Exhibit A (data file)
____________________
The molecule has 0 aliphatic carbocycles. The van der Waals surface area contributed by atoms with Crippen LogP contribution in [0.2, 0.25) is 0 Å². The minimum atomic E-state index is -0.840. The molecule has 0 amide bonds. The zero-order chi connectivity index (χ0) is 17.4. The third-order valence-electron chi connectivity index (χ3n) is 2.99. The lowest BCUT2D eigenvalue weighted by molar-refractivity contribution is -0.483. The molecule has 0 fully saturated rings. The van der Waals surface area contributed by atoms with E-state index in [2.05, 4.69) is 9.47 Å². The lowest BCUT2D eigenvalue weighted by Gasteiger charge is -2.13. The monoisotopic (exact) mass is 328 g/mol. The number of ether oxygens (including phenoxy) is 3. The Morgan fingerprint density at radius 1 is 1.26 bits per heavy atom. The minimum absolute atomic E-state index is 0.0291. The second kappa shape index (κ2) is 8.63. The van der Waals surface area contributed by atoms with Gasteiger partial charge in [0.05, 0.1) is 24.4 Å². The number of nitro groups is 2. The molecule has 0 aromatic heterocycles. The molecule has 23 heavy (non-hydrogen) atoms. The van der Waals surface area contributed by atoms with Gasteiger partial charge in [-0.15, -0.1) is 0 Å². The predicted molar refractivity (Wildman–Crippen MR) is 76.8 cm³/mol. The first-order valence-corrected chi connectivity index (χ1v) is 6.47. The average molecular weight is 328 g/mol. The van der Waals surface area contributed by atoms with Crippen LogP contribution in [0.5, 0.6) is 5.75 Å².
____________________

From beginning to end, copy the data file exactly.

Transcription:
The molecule has 0 aliphatic carbocycles. The van der Waals surface area contributed by atoms with Crippen LogP contribution in [0.2, 0.25) is 0 Å². The minimum atomic E-state index is -0.840. The molecule has 0 amide bonds. The zero-order chi connectivity index (χ0) is 17.4. The third-order valence-electron chi connectivity index (χ3n) is 2.99. The lowest BCUT2D eigenvalue weighted by molar-refractivity contribution is -0.483. The molecule has 0 fully saturated rings. The van der Waals surface area contributed by atoms with E-state index in [2.05, 4.69) is 9.47 Å². The lowest BCUT2D eigenvalue weighted by Gasteiger charge is -2.13. The monoisotopic (exact) mass is 328 g/mol. The number of ether oxygens (including phenoxy) is 3. The Morgan fingerprint density at radius 1 is 1.26 bits per heavy atom. The minimum absolute atomic E-state index is 0.0291. The second kappa shape index (κ2) is 8.63. The van der Waals surface area contributed by atoms with Gasteiger partial charge in [0.05, 0.1) is 24.4 Å². The number of nitro groups is 2. The molecule has 0 aromatic heterocycles. The molecule has 23 heavy (non-hydrogen) atoms. The van der Waals surface area contributed by atoms with Gasteiger partial charge in [-0.15, -0.1) is 0 Å². The predicted molar refractivity (Wildman–Crippen MR) is 76.8 cm³/mol. The first-order valence-corrected chi connectivity index (χ1v) is 6.47. The average molecular weight is 328 g/mol. The van der Waals surface area contributed by atoms with Crippen LogP contribution in [0.5, 0.6) is 5.75 Å².